The patent relates to humanized antibodies that recognize human IL-23p19 and modulate its activity, particularly in inflammatory, autoimmune and proliferative disorders.
The case is interesting as it deals with the exercise of discretion by the OD when not- admitting late filed submissions of the opponent.
Brief outline of the procedure
The patent was revoked for lack of sufficiency by the OD.
The proprietor appealed the decision.
The board confirmed the lack of sufficiency.
The board also held that the OD did not correctly exercise its discretion in not admitting late-filed documents of the opponent but admitting documents of the proprietor.
On the last day of the time limit under R 116(1), the proprietor filed a declaration D80.
The late filed submissions of the opponent
Late-filed documents D59 to D62 and D81 to D90 of the opponent were not admitted into the opposition proceedings.
D59 to D62
D59 to D62 were filed by the final date for making written submissions under R 116 in response to arguments raised by the proprietor or the OD. As they came from the opponent, they were manifestly filed after the 9 months period for filing an opposition and thus prima facie late. This does however not necessarily mean that the documents cannot be admitted in the procedure.
D59 to D62 were cited as technical evidence for various aspects of the disclosure.
D81 to D90
D81 to D90 were filed in direct and immediate response to new evidence, D80, submitted by the proprietor on the last day of making written submissions under R 116(1). They were filed 10 days before the OP.
The OD’s position
Opponent’s documents D59 to D62
The OD stated that in view of the its preliminary opinion, being in favour of the opponents, and in view of the fact that said documents were not prima facie more relevant than the documents already submitted by the opponents with their notices of opposition it decided not to admit them into the opposition proceedings in the exercise of its discretion under Art 114(2).
Opponent’s documents D81 to D90
D81-D90 were filed as a reply to the declaration D80 of the proprietor. The OD held that the content of D81 to D90 is reflected in the representative’s arguments in the accompanying] letter and that D82 to D90 were published years after the priority date of the present application and are prima facie not suitable to establish the general knowledge and the skills of the skilled person required at the date of filing which is discussed in the declaration. Therefore, the OD decided not to admit documents D81 to D90 into the opposition proceedings in the exercise of its discretion under Art 114(2).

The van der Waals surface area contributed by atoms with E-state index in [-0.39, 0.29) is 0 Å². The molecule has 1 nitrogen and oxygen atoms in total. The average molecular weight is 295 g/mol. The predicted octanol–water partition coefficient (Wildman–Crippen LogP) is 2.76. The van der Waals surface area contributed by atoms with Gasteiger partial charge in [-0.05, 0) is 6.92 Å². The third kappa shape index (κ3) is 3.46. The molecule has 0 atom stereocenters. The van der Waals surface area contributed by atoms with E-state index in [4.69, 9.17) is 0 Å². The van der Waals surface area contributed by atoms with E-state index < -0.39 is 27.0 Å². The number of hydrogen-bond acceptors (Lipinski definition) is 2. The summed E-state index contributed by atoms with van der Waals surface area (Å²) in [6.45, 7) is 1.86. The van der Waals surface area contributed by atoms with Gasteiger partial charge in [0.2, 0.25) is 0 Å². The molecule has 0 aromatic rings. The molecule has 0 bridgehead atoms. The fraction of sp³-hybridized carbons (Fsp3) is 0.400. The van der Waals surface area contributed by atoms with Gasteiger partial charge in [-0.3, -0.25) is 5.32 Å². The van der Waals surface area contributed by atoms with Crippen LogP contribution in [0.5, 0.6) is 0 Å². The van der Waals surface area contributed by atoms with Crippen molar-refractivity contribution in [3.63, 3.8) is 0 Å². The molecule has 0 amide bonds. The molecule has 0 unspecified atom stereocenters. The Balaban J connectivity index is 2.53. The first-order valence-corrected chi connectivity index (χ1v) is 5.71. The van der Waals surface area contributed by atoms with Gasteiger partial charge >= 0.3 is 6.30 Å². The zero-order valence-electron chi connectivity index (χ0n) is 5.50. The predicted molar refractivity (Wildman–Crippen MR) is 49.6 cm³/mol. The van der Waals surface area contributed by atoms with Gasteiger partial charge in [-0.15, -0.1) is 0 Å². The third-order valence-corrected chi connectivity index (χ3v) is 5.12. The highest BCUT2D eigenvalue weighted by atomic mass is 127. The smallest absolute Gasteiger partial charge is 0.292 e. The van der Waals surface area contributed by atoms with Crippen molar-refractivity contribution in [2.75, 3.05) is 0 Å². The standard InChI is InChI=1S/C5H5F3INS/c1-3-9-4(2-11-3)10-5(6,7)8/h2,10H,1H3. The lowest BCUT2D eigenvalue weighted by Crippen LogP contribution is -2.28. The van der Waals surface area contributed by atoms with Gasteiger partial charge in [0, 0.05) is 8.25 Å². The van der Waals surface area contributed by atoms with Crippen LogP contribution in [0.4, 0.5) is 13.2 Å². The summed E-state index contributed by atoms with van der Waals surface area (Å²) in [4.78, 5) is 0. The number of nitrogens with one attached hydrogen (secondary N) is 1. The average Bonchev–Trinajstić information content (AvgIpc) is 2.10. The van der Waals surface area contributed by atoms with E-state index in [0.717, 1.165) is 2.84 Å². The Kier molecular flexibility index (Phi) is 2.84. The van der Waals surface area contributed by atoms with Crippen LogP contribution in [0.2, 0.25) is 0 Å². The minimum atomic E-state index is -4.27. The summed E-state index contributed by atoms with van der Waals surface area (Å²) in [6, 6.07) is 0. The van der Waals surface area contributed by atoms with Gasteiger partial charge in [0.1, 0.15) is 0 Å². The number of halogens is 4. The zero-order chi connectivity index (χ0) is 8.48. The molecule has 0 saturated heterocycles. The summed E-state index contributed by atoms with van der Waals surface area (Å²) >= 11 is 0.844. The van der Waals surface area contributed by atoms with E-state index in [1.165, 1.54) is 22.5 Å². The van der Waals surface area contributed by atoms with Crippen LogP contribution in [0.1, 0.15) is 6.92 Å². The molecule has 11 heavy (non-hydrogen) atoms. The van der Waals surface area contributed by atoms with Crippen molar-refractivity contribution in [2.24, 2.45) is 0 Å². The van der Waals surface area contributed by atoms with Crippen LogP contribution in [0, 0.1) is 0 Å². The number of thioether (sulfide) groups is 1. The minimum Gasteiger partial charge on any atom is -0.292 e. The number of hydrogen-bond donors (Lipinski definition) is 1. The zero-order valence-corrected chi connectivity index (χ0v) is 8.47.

Proprietor’s documents D64 to D 80
The OD considered that the proprietor’s documents D64 to D80 had been filed in “reaction to the negative preliminary opinion of the OD” and further, that the declaration D80 “can be seen as a reply to the declaration D21, filed by O1 (it later withdrew its opposition) with the notice of opposition”, and also that the D64 to D79 cited in D80 were published at the latest in the priority year“, The OD admitted D64 to D80 into the opposition proceedings in the exercise of its discretion under Art 114(2).
The board’s position
It is established case law that a board only overrules the way in which the OD exercised its discretion if it concludes that the OD did so according to the wrong principles or without taking into account the right principles, or that it exercised its discretion in an unreasonable way and thus exceeded the proper limit of its discretion.
The board considered that the OD decided according to the wrong principles and disregarded the principles of procedural fairness and of equal treatment of the parties in not admitting documents D59 to D62 and D81 to D90.
D59 to D62
Firstly, the mere fact that the OD’s preliminary opinion was positive for one party cannot in itself justify not admitting any further documents by this party which are filed by the final date set by the OD for making written submission under R 116(1).
Furthermore, prima facie relevance is to be assessed with taking into account the outcome of the proceedings and the OD gave no reasons why this criterion was not fulfilled for documents D59 to D62. Accordingly, the board could not assess whether the OD has exercised its discretion in this respect correctly.
D81 to D90